Rare Painted Redstart putting Auburn on the map with birdwatchers

By: Gus Thomson, Journal Staff Writer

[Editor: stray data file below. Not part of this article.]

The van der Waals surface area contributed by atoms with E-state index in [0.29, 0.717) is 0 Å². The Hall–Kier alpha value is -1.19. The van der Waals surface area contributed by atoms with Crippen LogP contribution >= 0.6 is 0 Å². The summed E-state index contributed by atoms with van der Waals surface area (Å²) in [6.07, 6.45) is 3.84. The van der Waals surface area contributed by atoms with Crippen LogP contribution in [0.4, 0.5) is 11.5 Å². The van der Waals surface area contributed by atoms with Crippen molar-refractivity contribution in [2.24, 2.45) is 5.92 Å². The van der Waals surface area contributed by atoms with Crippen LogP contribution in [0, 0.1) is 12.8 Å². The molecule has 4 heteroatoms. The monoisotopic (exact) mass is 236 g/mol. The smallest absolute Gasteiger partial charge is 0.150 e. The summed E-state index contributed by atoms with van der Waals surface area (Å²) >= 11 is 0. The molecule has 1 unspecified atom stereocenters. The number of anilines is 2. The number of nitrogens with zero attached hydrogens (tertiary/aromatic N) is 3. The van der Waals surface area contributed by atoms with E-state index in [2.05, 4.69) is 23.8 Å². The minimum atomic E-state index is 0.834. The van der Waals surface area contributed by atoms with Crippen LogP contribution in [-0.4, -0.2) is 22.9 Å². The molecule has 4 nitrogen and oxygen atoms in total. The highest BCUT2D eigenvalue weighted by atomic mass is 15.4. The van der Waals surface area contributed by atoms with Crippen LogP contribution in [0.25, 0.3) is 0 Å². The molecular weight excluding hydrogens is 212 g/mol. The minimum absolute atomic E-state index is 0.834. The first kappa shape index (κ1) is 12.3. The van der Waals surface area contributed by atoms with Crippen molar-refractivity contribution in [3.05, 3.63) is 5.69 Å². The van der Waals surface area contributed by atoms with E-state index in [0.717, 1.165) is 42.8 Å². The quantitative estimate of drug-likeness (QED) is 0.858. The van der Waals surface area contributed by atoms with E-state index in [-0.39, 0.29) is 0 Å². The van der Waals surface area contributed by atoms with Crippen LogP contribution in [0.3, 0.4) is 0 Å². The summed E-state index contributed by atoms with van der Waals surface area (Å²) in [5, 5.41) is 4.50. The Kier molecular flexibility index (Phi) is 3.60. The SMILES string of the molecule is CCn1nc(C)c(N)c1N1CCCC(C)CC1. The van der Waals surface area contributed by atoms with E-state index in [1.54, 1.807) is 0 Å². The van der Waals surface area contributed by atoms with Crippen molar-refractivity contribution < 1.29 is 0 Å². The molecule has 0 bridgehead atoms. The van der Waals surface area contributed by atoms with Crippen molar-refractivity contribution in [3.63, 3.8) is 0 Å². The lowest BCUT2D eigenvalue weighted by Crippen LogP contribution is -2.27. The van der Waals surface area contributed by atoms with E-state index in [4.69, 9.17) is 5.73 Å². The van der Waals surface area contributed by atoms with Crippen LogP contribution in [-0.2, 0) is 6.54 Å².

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Birdwatchers are flocking to a quiet Auburn neighborhood for a gander at the Painted Redstart – a non-native that has never been seen this far north in California before. Deanna Noller, a Shockley Woods area resident, said the birdcentric hubbub started for her when she looked out her front window shortly after dawn last week and saw a man with a camera taking pictures. As it turned out, the man was one of dozens of birders who have made the trek from as far away as San Francisco to the semi-rural neighborhood near Luther Road for a glimpse of the Painted Redstart. It’s that rare and that special, veteran birdwatchers say. Robbie Fischer, a board member with the Western Field Ornithologists organization, visited Auburn to add the Painted Redstart to her own personal list of close to 500 birds that she has sighted in California. “I’ve seen it in Arizona and they’re more regularly spotted in Southern California,” Fischer said. “My life partner has birded in California for 40 years and has never seen a Painted Redstart in Northern California. It’s big news.” Fischer’s visit was rewarded when she spotted the bird in a tree. The first sighting in Auburn is believed to have been around February by Sharon Webb, a 35-year Shockley Woods neighborhood resident. Webb said she first glimpsed the Painted Redstart as it flew around Western bluebird nests in front of her house. Webb said she and her husband, Kevin immediately knew they had something different flying outside but didn’t realize how different until they checked the Web and discovered a Painted Redstart bird call that matched the sound they had been hearing outside. The Webbs were unsuccessful in attempts to alert the Sierra Foothills Audubon group but another couple – Nancy and Warren Tellefson – were able to bring the Painted Redstart’s presence in the Auburn area to the attention of the birding world after posting a photo on the Audubon Society’s California Facebook page. Nancy Tellefson said that she’s seen the Painted Redstart many times since that initial sighting April 30 as the bird perched on a wire. “He’s kind of a showoff,” Tellefson said. “He doesn’t hide himself at all.” Deren Ross, a Sierra Foothills Audubon member, said the bird is in line to usurp the lone Kentucky Warbler found in Placer as the “best,” or rarest, bird discovered in the county. Why did the bird choose Auburn? Fischer said it could have to do with the wet winter and spring. “But vagrants are vagrants – there is no way to explain it,” Fischer said.